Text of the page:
I recently compared Jack Daniels to Johnnie Walker Black Label, and discovered that I don’t like the taste of scotch.
Reviews of Jim Beam Black Label have been mixed. Some people have said that it’s a best value in bourbon—an eight-year-old bourbon for the price of cheap bourbon—but others said they don’t like it. I’m going to put myself into the camp of people who prefer Jack Daniels.
Jim Beam Black Label is relatively inexpensive. It was only $27 at the corner liquor store, half the price of Johnnie Walker Black Label. If you live in some state like Arizona where you can buy liquor at the supermarket, it’s probably a lot cheaper, but this is Manhattan.
Jim Beam Black Label comes in a square-shaped bottle with a—you guessed it—a black label. The label says that it’s “the world’s finest bourbon.” In contract law, this is known as “puffing.” James B. Beam’s signature is at the bottom of the label. Obviously it’s a printed signature and not a real signature. Colonel Beam died in 1947. Although the label tries to give the impression that it’s a family-run business, Jim Beam is actually owned by a huge corporation that’s traded on the New York Stock Exchange (Fortune Brands, NYSE: FO).
Jim Beam Black Label is bottled at 86 proof, the same as the old Jack Daniels. New Jack Daniels is bottled at 80 proof. I don’t see the reason why people ooh and ah over higher proofed whiskeys. Am I a girly man because I think 86 proof is just slightly too much alcohol to drink neat?
I was very surprised to discover that Jim Beam Black Label and Jack Daniels taste quite different. I thought they’d pretty much taste the same, considering that they are both distilled fermented corn mash aged in oak barrels.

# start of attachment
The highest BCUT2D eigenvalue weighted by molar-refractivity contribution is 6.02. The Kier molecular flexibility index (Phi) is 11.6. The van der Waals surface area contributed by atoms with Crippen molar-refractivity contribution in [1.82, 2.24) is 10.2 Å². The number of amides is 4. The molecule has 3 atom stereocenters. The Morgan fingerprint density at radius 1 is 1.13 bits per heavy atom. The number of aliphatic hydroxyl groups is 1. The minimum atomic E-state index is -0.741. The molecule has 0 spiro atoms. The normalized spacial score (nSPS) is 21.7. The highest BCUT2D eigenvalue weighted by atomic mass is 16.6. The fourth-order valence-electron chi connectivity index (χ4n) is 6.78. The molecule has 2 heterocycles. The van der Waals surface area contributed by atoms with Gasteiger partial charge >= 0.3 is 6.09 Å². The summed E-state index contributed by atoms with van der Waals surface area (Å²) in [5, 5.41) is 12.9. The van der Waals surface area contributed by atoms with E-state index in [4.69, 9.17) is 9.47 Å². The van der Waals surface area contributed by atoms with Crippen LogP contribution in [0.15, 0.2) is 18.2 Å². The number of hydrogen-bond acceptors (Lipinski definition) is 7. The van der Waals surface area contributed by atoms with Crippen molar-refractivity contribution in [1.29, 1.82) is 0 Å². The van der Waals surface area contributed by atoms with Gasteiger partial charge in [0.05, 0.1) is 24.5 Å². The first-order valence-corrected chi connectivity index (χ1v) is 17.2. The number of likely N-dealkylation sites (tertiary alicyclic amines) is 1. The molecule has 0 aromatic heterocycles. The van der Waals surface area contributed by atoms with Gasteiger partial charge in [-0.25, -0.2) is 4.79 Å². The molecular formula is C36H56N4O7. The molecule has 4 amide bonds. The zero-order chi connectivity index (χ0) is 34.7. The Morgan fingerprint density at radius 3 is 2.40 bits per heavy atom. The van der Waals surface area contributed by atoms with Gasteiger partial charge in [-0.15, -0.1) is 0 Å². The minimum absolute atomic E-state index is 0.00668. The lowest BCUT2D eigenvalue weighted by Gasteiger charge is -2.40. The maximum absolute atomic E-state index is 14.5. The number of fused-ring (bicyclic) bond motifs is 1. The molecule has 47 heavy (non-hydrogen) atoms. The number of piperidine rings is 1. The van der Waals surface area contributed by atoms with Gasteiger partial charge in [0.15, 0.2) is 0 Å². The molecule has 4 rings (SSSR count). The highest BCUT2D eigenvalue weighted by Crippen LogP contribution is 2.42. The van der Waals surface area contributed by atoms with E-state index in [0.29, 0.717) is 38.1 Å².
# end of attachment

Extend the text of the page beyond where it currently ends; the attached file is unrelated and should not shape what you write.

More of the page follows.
Maybe the Jim Beam Black Label has a higher rye content? I’ve never tasted rye whiskey (there’s another thing to put on my liquor to-do list), so I don’t know if this is the case. Maybe Jim Beam Black just tastes more woody because it has been in the barrel longer—yet the Johnnie Walker Black Label has been aged 12 years but doesn’t have any of these Jim Beam Black Label flavors.
I prefer Jack Daniels because it’s the mellower and smoother whisky. It doesn’t taste as alcoholic, even though the proof is the same, and it has more of a maple flavor to it—maybe that’s from the special Virginia maple charcoal filtering process? Jim Beam has more of a fruity flavor to it, as if someone mixed some brandy in with it. The problem is that I don’t like brandy very much and I don’t want my whiskey to taste like a brandy. It has a hint of anisette flavor, and I hate anisette.
I’m going to give the Jim Beam Black Label a chance to grow on me. If it doesn’t, I’m going to go back to drinking Jack Daniels. There’s a reason why Jack Daniels is such a popular brand of liquor. If you think it’s overpriced cheap whiskey, then you don’t know jack.
After drinking Jim Beam Black label every day for a week or two, I acquired a taste for it.